News and brain candy for the philosophy community
Science, we know, demands that we become comfortable dwelling within the abstract. No one can ever ‘see’ a quark or lepton, though we can listen to musical interpretations of the activity of subatomic particles. So too, the very cells that constitute our bodies are elusive; when we isolate them and direct light upon them to study them, we inevitably kill them. The less we can visualise, make auditory, or tactile the subjects of micro-science, the fewer chances are there that we will trade the mental state of wonderment for familiarity and comprehension. It may not be hyperbole to say that some of the philosophical questions that arise through science are merely the result of a lack of immediate, visual, auditory and tactile information about the object in question.
However, as the BBC Reports, a team of researchers led by physicist Eric Betzig have recently published in Nature Methods have shed new light– ‘Light Sheets’, to be exact– on the cell, allowing us for the first time to ‘see’ the living cell not only in movement, but in three dimensions. A short video of the cells can be seen here. The images are created by sending very thin discs of light through the cells, and then layering the resulting images, thereby avoiding damage to the organism.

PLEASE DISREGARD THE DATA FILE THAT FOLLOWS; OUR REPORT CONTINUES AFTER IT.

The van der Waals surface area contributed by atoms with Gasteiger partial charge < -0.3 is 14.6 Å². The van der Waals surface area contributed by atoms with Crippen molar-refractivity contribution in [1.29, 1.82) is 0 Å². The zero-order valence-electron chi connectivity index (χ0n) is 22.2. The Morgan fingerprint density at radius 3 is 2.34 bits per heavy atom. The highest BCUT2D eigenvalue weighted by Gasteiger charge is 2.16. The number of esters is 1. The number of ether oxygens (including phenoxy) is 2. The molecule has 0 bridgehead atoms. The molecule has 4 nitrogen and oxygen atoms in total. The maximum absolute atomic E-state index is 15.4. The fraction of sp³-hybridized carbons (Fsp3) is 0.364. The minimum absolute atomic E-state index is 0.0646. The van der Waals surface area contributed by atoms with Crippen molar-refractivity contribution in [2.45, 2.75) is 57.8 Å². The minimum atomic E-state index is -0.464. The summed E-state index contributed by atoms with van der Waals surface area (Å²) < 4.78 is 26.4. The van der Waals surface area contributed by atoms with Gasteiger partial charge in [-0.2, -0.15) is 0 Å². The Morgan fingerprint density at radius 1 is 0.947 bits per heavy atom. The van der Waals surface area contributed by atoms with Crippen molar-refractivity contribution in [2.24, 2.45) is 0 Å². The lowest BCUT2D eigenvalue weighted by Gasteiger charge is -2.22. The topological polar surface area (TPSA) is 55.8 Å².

Watching the cells move may at first merely appeal to our willingness to attribute intentionality to certain kinds of dynamic systems; wriggling, jerky movements rationalise judgement that the object in question behaves according to certain goals or ends, that it shares with us a relation to the world that is governed by pragmatic concerns. Perhaps one also feels rather shocked at realising just how volatile one’s body is at the cellular level. Greater visual understanding of life at the micro level might also affect our attitudes towards death; while many persons and philosophers currently treat death as merely involving the cessation of those cells that make up our cognitive lives, we may feel less willing to make such conclusions after we fill in much of our abstract knowledge.